Levine chimes in on the beard trend, too: “Beards remain as common as ever on the streets of Brooklyn and beyond, though they will cycle in-and-out of style on any particular man. For some men, they are serious fashion statements. For others, they are simply the most [they] can have dressing up.”

With the lumberjack beard retiring and the boxed beard and a kickback to the 30s and 40s on the horizon, I’m guessing my date night dinners will become even more of a chic affair. Then again, if the cat’s tail beard swaggers into the table next to me, you better believe I might crack a chuckle!

But regardless of what beard style you choose, everyone believes that taking care of your beard (and the skin underneath) is of the utmost importance.

“My advice for anyone considering a new look or attempting to grow a beard … find a grooming regimen that is comfortable for you,” says Twellman. “Discover a look and style that fits your face shape, and if you need advice, ask your neighborhood barber.

“… then, no matter what style, look, [or] amount of facial hair you have, ” Twellman continues, “take care of it. Grooming oils, beard balms and other products are out there. Find what works for you.” Picone concurs, “Beards don’t just happen. They take commitment and up keep.”

Dollar Beard Club (via AskMen)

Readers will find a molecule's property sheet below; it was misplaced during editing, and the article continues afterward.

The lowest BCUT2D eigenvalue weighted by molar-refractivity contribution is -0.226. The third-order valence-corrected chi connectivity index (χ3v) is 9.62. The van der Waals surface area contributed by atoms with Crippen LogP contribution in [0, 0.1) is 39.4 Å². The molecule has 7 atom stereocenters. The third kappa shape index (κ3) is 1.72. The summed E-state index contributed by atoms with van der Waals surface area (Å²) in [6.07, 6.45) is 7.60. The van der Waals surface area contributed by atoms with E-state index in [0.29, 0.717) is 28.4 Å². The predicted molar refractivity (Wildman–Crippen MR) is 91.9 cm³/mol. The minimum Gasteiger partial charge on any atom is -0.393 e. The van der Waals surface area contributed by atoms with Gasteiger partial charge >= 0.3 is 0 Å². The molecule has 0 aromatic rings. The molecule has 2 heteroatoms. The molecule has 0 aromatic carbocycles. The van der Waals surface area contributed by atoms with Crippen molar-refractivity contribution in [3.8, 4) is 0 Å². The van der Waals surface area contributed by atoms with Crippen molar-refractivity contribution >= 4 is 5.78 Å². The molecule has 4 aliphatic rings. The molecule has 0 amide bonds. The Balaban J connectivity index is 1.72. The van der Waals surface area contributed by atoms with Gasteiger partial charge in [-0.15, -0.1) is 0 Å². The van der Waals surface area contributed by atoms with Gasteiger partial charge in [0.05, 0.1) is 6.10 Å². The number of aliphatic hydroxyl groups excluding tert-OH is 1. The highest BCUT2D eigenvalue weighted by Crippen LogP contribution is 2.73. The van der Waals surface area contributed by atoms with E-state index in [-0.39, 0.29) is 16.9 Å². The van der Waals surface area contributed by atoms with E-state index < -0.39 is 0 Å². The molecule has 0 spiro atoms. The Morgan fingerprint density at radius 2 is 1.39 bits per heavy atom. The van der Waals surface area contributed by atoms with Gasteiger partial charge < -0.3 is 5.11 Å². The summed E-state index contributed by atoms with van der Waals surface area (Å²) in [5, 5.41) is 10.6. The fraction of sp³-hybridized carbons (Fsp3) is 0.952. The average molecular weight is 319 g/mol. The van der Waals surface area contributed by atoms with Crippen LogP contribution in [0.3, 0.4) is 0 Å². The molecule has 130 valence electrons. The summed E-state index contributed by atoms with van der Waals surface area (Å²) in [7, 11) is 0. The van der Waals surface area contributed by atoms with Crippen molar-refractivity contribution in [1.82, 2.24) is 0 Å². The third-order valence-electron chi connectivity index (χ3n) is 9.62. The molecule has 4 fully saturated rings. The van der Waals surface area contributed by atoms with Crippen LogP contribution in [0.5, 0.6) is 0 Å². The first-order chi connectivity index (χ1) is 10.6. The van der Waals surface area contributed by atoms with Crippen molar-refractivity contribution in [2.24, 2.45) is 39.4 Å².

With his expertise in facial hair grooming, Picone outlines some steps for the current and upcoming beard crowd:

“Keep your skin and beard clean. Beards are a landing place for food, dust and dirt, so regular shampooing to remove any unwanted dirt and bacteria will keep your beard and skin healthy.”

Follow that with your favorite beard oil or beard balm to keep it tame and softened, Picone says. Product wise, Picone recommends Anthony Brands’ Pre Shave and Conditioning Beard Oil, Reuzel’s Scrub Shampoo and Beard Foam, and Esquire’s Grooming Beard Oil.

“Most important,” he says, know that, “regular trimming and shaping is essential, but not something I would attempt on my own. Seek the advice and help of [an] expert. Consult your favorite stylist or barber to guide you on alternative styles and to keep your beard trimmed and under control.”

Picone offers a fantastic recap on the beard boom and what’s next: “Over time, we have seen beards, mustaches, goatees, and side burns come and go. I don’t think that pattern will ever change. What’s in today may be out tomorrow, but the true beard devotees will keep the spirit alive because for them, it’s a lifestyle … .”

So, there it is. You decide. Is a beard a lifestyle you’re committed to, or is it more of an occasional fashion statement you’d like to play around with? Let the answer guide what you do tomorrow morning when you look in the mirror to shave.